Howard Wheeldon writes: Mario Monti was not called judge, jury and executioner rolled into one without very good reason. Europe’s most technocratic and yet arguably most qualified leader when it comes to understanding real economics may not have been carried into power on the back of an electoral vote but when it comes to banging heads together on Europe government deficits and debt there is probably no one person better.

As if timed to absolute perfection in Berlin yesterday and just ahead of a scheduled meeting with German Chancellor Angela Merkel the new Italian leader let it be known in a published interview a belief that austerity without parallel efforts by the European Union to create new growth could well blow the whole system of European government apart. Such concerns are justified echo my own view that if the downward pressures being placed on those led into this now widening European sovereign debt crack through the false promises of others are pushed too far what follows could well be the prospect of political insurrection. In his interview with ‘Die Welt’ Mr. Monti said that the pain Italians were now readying themselves to suffer would not pull the country out of its severe debt problem. In saying this he was not suggesting that his first package of austerity measures was futile. What he was expressing though was fear that economic restraint without parallel effort to create new jobs and stimulate demand will lead not only to destabilisation of the EU but potentially its complete destruction. True, ‘structural’ debt and deficit issues do require radical ‘structural’ measures to break the problem down. Austerity efforts are a part of that process but Mr. Monti clearly shares my own view that what has been developed over twelve years can hardly be broken down in just two. The warning is clear; don’t throw the baby out with the bathwater.

As growth in the various EU member states declines (note Germany yesterday) the inevitable consequence is that Europe’s jobless totals rise. The danger is that in a collective as opposed to collegiate style process what follows is a self fulfilling prophecy of typical Eurosceptics. In Italy it has to be said that while there is full recognition that during the Berlusconi years the nation lived in a dream on the back of false promise there is an uncomfortable anger at both German and French approach to the European sovereign debt issue.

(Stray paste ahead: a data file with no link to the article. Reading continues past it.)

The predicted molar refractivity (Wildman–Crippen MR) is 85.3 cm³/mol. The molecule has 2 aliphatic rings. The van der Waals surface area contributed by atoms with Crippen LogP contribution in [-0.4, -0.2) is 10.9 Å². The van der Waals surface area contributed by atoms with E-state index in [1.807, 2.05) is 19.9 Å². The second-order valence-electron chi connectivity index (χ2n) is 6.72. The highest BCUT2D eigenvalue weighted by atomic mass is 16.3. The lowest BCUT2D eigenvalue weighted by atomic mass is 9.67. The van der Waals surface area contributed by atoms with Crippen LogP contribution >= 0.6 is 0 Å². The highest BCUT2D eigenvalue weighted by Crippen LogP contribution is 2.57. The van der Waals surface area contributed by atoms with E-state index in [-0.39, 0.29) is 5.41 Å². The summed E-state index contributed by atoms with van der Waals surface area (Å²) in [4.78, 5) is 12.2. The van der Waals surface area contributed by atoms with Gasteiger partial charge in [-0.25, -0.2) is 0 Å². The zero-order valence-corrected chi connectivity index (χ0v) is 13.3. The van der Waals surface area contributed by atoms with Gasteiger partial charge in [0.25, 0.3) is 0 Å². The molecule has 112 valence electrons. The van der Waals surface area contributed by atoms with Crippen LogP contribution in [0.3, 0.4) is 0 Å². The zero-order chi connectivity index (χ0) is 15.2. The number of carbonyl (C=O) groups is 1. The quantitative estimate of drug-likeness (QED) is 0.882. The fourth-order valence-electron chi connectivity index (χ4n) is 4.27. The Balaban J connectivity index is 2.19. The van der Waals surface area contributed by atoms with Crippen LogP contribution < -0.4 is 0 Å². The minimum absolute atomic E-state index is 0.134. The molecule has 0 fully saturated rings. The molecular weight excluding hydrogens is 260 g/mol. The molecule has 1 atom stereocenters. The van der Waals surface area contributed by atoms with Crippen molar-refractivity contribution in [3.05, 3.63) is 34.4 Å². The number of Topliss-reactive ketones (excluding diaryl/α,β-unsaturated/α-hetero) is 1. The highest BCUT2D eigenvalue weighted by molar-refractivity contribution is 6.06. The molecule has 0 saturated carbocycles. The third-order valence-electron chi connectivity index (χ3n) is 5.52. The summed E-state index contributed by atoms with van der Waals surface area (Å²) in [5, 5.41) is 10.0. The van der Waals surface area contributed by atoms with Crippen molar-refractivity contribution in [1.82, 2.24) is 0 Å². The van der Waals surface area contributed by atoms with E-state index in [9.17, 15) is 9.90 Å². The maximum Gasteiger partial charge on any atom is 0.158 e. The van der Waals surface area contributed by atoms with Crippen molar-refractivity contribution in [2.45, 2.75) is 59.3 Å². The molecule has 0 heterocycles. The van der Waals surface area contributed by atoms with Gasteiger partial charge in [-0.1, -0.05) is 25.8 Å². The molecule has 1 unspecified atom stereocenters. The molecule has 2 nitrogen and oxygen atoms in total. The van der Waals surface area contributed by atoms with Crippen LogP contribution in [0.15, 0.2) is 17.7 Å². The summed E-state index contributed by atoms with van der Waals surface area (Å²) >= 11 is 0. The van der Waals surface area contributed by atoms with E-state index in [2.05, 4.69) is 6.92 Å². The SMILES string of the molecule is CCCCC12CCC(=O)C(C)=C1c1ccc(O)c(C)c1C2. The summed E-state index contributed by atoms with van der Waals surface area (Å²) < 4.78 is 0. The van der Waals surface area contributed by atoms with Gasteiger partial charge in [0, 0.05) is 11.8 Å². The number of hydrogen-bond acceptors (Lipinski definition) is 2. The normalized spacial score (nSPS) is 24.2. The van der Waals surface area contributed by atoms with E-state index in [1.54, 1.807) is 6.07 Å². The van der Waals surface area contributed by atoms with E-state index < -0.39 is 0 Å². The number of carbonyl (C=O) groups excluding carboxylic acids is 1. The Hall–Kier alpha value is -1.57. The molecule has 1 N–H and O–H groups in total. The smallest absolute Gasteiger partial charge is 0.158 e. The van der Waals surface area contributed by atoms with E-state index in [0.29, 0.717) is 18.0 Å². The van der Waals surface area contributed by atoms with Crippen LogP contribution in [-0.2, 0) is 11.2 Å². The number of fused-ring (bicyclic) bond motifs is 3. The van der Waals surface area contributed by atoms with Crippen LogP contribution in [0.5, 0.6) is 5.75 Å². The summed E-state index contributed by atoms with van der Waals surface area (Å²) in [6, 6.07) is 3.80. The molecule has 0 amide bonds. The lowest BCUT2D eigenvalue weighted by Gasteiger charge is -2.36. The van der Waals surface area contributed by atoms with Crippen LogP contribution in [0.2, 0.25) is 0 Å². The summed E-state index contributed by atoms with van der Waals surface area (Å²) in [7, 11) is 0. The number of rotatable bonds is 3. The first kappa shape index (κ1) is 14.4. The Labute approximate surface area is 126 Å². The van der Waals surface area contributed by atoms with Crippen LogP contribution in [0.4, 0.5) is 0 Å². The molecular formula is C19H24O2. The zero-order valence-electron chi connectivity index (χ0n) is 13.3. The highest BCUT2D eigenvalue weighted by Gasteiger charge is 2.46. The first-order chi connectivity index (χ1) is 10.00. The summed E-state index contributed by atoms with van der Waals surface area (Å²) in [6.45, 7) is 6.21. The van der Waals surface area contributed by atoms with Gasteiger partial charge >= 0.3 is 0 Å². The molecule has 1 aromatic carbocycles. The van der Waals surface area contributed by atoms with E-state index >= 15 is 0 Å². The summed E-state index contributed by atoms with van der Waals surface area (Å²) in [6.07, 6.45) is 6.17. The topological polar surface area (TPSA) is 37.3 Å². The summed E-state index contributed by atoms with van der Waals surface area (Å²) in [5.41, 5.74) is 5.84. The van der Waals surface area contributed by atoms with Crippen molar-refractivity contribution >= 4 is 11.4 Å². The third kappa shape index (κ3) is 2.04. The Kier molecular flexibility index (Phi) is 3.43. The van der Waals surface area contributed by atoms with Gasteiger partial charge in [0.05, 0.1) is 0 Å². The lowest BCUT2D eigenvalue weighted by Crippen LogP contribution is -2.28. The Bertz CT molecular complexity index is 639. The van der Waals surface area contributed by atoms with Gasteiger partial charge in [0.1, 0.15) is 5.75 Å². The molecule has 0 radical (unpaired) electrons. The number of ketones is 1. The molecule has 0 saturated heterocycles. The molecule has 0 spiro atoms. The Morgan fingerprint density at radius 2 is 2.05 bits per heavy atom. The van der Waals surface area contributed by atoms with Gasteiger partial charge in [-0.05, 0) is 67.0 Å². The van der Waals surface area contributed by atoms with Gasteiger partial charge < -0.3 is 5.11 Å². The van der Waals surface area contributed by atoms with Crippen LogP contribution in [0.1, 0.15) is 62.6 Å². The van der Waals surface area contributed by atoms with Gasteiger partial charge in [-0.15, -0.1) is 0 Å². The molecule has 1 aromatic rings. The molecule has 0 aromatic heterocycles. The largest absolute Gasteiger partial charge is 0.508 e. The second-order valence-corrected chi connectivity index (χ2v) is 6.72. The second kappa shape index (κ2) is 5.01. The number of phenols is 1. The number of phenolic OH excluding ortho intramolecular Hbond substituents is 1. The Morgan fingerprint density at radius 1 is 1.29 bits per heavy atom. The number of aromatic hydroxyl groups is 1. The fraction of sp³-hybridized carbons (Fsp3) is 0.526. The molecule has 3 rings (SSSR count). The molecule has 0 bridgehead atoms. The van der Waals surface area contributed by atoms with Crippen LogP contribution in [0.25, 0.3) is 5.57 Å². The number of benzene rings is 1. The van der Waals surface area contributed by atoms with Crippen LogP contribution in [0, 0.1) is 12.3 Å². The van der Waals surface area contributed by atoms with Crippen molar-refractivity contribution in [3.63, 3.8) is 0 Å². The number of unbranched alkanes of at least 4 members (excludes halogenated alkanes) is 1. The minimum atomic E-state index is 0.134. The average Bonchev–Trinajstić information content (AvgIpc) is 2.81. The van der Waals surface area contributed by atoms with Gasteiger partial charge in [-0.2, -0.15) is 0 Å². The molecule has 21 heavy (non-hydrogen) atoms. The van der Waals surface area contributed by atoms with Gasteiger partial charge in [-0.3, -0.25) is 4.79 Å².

The underlying concern though may be summarised as suggesting that the peoples of all those countries embroiled in packages of austerity are now starting to turn against the EU albeit slowly. It is the fear of implications that too much austerity might have on the EU that Mr. Monti was attempting to express yesterday. To address his concerns Mr. Monti was not asking for much save a better understanding and appreciation by Germany of Italian problems, a more positive long term approach to resolving the problem and lastly, that the EU and ECB look to taking parallel measures that could begin to stimulate growth including a further reduction in rates. How timely then that later today we will see the results of the first 2012 meeting of the European Central Bank and whether ECB President Mario Draghi was minded to listen by recommending a further reduce Eurozone interest rates.

Back at the ranch as various countries seek to replace maturing debt apart from various government packages aimed at addressing part of the problem or slowing down individual deficit growth we appear to have moved little further over the past three months than in the previous three. Over Eur1.2 trillion of debt will mature this year in Eurozone area and will need to be replaced. One third of this debt will be Italian with France, Germany and Spain making up the bulk of the rest. Mario Monti has so far held Italy together and the Spanish government has announced serious deficit cutting measure too. Portugal survives by the skin of its teeth and Ireland continues to make progress. Will Greece still be in the Euro a year from now? Probably not! Will anything else have changed by then? My answer to that is that if it has not we are all in very serious trouble.

Howard Wheeldon is the Senior Strategist at BGC Partners